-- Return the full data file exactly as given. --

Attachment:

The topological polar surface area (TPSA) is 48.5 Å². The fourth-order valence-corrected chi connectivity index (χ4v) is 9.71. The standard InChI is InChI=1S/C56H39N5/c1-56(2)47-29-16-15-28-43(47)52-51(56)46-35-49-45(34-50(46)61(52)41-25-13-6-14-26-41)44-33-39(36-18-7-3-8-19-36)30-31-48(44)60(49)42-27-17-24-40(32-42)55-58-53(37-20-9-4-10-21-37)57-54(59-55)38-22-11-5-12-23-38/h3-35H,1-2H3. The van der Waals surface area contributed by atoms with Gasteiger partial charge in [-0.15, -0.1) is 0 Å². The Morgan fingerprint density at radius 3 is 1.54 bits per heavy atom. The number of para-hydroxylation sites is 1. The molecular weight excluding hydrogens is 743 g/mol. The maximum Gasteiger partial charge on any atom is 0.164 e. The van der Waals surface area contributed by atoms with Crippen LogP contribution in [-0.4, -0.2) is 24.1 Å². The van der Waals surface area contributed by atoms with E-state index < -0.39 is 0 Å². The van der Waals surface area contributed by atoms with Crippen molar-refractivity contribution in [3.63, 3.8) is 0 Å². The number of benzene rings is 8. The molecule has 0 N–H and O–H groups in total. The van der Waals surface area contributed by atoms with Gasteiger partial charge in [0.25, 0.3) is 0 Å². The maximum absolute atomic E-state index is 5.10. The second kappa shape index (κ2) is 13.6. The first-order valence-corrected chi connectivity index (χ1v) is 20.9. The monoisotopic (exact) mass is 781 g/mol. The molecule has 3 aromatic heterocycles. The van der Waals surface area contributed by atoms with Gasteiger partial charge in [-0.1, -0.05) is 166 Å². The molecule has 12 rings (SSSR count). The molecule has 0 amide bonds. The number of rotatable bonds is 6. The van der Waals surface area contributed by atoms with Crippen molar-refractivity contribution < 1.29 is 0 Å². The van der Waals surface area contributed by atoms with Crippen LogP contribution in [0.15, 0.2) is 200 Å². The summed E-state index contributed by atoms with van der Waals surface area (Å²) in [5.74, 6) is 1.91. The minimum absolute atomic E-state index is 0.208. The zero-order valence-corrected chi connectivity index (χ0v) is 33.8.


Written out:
The topological polar surface area (TPSA) is 48.5 Å². The fourth-order valence-corrected chi connectivity index (χ4v) is 9.71. The standard InChI is InChI=1S/C56H39N5/c1-56(2)47-29-16-15-28-43(47)52-51(56)46-35-49-45(34-50(46)61(52)41-25-13-6-14-26-41)44-33-39(36-18-7-3-8-19-36)30-31-48(44)60(49)42-27-17-24-40(32-42)55-58-53(37-20-9-4-10-21-37)57-54(59-55)38-22-11-5-12-23-38/h3-35H,1-2H3. The van der Waals surface area contributed by atoms with Gasteiger partial charge in [-0.15, -0.1) is 0 Å². The Morgan fingerprint density at radius 3 is 1.54 bits per heavy atom. The number of para-hydroxylation sites is 1. The molecular weight excluding hydrogens is 743 g/mol. The maximum Gasteiger partial charge on any atom is 0.164 e. The van der Waals surface area contributed by atoms with Crippen LogP contribution in [-0.4, -0.2) is 24.1 Å². The van der Waals surface area contributed by atoms with E-state index < -0.39 is 0 Å². The van der Waals surface area contributed by atoms with Crippen molar-refractivity contribution in [3.63, 3.8) is 0 Å². The number of benzene rings is 8. The molecule has 0 N–H and O–H groups in total. The van der Waals surface area contributed by atoms with Gasteiger partial charge in [0.25, 0.3) is 0 Å². The maximum absolute atomic E-state index is 5.10. The second kappa shape index (κ2) is 13.6. The first-order valence-corrected chi connectivity index (χ1v) is 20.9. The monoisotopic (exact) mass is 781 g/mol. The molecule has 3 aromatic heterocycles. The van der Waals surface area contributed by atoms with Gasteiger partial charge in [-0.1, -0.05) is 166 Å². The molecule has 12 rings (SSSR count). The molecule has 0 amide bonds. The number of rotatable bonds is 6. The van der Waals surface area contributed by atoms with Crippen molar-refractivity contribution < 1.29 is 0 Å². The van der Waals surface area contributed by atoms with Crippen LogP contribution in [0.15, 0.2) is 200 Å². The summed E-state index contributed by atoms with van der Waals surface area (Å²) in [5.74, 6) is 1.91. The minimum absolute atomic E-state index is 0.208. The zero-order valence-corrected chi connectivity index (χ0v) is 33.8.